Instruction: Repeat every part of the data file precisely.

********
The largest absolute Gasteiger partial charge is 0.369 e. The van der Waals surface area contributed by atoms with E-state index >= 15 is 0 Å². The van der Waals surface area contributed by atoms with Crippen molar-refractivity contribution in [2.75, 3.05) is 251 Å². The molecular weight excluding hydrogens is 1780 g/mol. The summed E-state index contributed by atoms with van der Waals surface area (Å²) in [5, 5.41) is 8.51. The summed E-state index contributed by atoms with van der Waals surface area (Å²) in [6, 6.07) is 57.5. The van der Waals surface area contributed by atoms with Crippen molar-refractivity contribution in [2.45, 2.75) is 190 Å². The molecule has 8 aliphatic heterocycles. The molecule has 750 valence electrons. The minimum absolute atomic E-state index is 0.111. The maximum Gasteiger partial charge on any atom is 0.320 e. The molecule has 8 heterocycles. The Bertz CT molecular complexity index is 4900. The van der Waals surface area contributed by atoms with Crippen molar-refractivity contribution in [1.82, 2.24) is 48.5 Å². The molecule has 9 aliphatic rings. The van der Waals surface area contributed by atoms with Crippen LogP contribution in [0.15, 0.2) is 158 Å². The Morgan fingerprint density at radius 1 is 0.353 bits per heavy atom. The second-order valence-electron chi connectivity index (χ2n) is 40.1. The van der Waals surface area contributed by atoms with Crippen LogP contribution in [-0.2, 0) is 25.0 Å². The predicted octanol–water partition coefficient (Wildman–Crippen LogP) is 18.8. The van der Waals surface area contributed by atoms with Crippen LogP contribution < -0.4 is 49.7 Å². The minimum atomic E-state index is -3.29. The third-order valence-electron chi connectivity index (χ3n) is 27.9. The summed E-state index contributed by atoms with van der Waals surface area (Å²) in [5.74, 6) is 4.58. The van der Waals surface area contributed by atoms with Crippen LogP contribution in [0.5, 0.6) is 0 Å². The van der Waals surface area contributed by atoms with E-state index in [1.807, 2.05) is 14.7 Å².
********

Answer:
The largest absolute Gasteiger partial charge is 0.369 e. The van der Waals surface area contributed by atoms with E-state index >= 15 is 0 Å². The van der Waals surface area contributed by atoms with Crippen molar-refractivity contribution in [2.75, 3.05) is 251 Å². The molecular weight excluding hydrogens is 1780 g/mol. The summed E-state index contributed by atoms with van der Waals surface area (Å²) in [5, 5.41) is 8.51. The summed E-state index contributed by atoms with van der Waals surface area (Å²) in [6, 6.07) is 57.5. The van der Waals surface area contributed by atoms with Crippen molar-refractivity contribution in [2.45, 2.75) is 190 Å². The molecule has 8 aliphatic heterocycles. The molecule has 750 valence electrons. The minimum absolute atomic E-state index is 0.111. The maximum Gasteiger partial charge on any atom is 0.320 e. The molecule has 8 heterocycles. The Bertz CT molecular complexity index is 4900. The van der Waals surface area contributed by atoms with Crippen molar-refractivity contribution in [1.82, 2.24) is 48.5 Å². The molecule has 9 aliphatic rings. The van der Waals surface area contributed by atoms with Crippen LogP contribution in [0.15, 0.2) is 158 Å². The Morgan fingerprint density at radius 1 is 0.353 bits per heavy atom. The second-order valence-electron chi connectivity index (χ2n) is 40.1. The van der Waals surface area contributed by atoms with Crippen LogP contribution in [-0.2, 0) is 25.0 Å². The predicted octanol–water partition coefficient (Wildman–Crippen LogP) is 18.8. The van der Waals surface area contributed by atoms with Crippen LogP contribution < -0.4 is 49.7 Å². The minimum atomic E-state index is -3.29. The third-order valence-electron chi connectivity index (χ3n) is 27.9. The summed E-state index contributed by atoms with van der Waals surface area (Å²) in [5.74, 6) is 4.58. The van der Waals surface area contributed by atoms with Crippen LogP contribution in [0.5, 0.6) is 0 Å². The van der Waals surface area contributed by atoms with E-state index in [1.807, 2.05) is 14.7 Å².